News Roundup

OFFICIAL CATHOLIC HYMN
The Vatican is sponsoring a contest to choose music for the official hymn of 2025 Jubilee Year. The Dicastery for Evangelization announced the sacred music writing competition Sept. 17. The contest will open for submissions early next year. Click here to read article

UMC AFRICAN BISHOPS DENOUNCE SEPARATION
Separatist forces suffered a major blow to their political strategy Sept. 8 when a majority of African bishops repudiated a special interest group and its traditionalist sponsor for “working to destroy our United Methodist Church.” The “Statement from Africa Colleges of Bishops” was issued via the UMC’s Council of Bishops after a four-day meeting at United Methodist-founded Africa University in Mutare, Zimbabwe. Click here to read article

HOMELAND SECURITY FAITH ADVISORS
The Department of Homeland Security has announced the appointment of a new, 25-member faith-based advisory council to assist Secretary Alejandro Mayorkas in finding ways to protect houses of worship. The council consists of Christian, Jewish, Muslim and Sikh clergy plus some law enforcement and nonprofit faith group leaders. Click here to read article

SURVEY: AMERICANS FAVOR ACCEPTING REFUGEES
The Taliban takeover of Afghanistan, the war in Ukraine, violence and turmoil in Central America, and other conflicts around the world continue to force many people to cross international borders in search of safety and security. Against this backdrop, the Pew Research Center reports, around seven-in-ten Americans (72%) say taking in civilian refugees from countries where people are trying to escape violence and war should be a very or somewhat important goal for immigration policy in the United States. Click here to read article

BAPTIST SEMINARY PRESIDENT RESIGNS
Adam Greenway, president of Southwestern Baptist Theological Seminary in Fort Worth, has resigned just three and a half years after being named president. Click here to read article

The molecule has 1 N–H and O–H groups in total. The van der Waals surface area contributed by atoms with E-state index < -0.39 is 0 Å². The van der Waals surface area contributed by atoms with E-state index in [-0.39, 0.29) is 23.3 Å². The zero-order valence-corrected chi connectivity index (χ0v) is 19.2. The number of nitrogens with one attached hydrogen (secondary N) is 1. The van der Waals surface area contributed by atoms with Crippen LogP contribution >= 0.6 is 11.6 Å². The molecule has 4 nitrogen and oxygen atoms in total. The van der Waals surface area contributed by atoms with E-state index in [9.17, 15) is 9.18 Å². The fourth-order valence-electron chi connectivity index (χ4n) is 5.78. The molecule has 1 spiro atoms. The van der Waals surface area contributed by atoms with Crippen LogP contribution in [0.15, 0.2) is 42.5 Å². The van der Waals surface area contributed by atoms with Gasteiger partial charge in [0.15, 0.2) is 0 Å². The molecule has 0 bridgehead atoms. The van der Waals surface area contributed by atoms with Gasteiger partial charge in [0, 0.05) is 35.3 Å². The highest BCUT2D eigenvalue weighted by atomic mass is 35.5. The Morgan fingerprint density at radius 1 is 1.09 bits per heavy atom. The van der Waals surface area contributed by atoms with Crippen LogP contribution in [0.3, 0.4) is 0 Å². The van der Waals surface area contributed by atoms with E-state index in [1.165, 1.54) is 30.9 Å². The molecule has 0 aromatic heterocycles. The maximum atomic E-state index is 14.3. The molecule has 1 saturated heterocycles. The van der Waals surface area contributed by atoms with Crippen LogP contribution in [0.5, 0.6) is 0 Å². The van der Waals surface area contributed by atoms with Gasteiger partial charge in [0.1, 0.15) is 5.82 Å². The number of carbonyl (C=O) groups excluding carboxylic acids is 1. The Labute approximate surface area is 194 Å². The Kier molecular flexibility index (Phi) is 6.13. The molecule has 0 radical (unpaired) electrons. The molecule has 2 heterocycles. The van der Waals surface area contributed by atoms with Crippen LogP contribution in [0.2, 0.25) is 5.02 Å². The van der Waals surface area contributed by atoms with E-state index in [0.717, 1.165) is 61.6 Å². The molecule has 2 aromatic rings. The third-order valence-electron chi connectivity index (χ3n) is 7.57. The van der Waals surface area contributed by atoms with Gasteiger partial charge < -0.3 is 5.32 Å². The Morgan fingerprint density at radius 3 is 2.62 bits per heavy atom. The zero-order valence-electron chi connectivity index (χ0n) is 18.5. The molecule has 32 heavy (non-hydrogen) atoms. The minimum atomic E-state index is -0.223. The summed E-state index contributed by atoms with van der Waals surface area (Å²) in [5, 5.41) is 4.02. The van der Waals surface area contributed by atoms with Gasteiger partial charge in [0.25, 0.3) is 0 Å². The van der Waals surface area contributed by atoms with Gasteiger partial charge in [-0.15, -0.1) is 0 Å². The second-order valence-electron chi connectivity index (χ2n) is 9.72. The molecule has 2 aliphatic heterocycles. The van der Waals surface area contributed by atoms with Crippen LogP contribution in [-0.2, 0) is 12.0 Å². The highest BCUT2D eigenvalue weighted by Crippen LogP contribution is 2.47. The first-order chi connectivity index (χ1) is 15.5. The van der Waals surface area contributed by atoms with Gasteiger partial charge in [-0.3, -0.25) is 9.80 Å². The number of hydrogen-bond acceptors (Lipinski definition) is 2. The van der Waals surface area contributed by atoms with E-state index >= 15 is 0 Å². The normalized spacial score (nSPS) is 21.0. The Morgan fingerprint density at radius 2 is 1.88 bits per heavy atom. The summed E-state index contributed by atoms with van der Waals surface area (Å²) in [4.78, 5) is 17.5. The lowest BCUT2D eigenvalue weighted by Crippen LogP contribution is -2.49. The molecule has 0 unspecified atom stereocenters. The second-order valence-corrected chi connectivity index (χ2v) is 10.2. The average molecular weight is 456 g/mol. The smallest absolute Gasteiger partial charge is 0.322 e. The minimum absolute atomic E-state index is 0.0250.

PERCENTAGE OF CHRISTIANS DECLINES
“If recent trends in religious switching continue, Christians could make up less than half of the U.S. population within a few decades.” That is one of the take-aways from a new report from the Pew Research Center that models several hypothetical scenarios describing how the U.S. religion landscape could change over the next half century if recent trends continue. Click here to read article

CATHOLIC REFORMS
Pope Francis’ consultation with Catholics across the globe in an effort to reform the Catholic Church has drawn praise and criticism. Click here to read article

MUSLIMS AND POLITICS
The political and cultural power of Muslim Americans has grown in the past 20 years as a result of an expanding voter base and record numbers of candidates running for office at both at the local and national level. But the rise in political power has come with its difficulties. Click here to read article

$1 BILLLION SAMARITAN’S PURSE
In early September, Samaritan’s Purse, headed by evangelical leader Franklin Graham, made its 30th airlift since Russia began its offensive against Ukraine in February. The ministry has grown from its signature Operation Christmas Child to become a $1 billion humanitarian aid powerhouse. Click here to read article

CURSILLO SAINT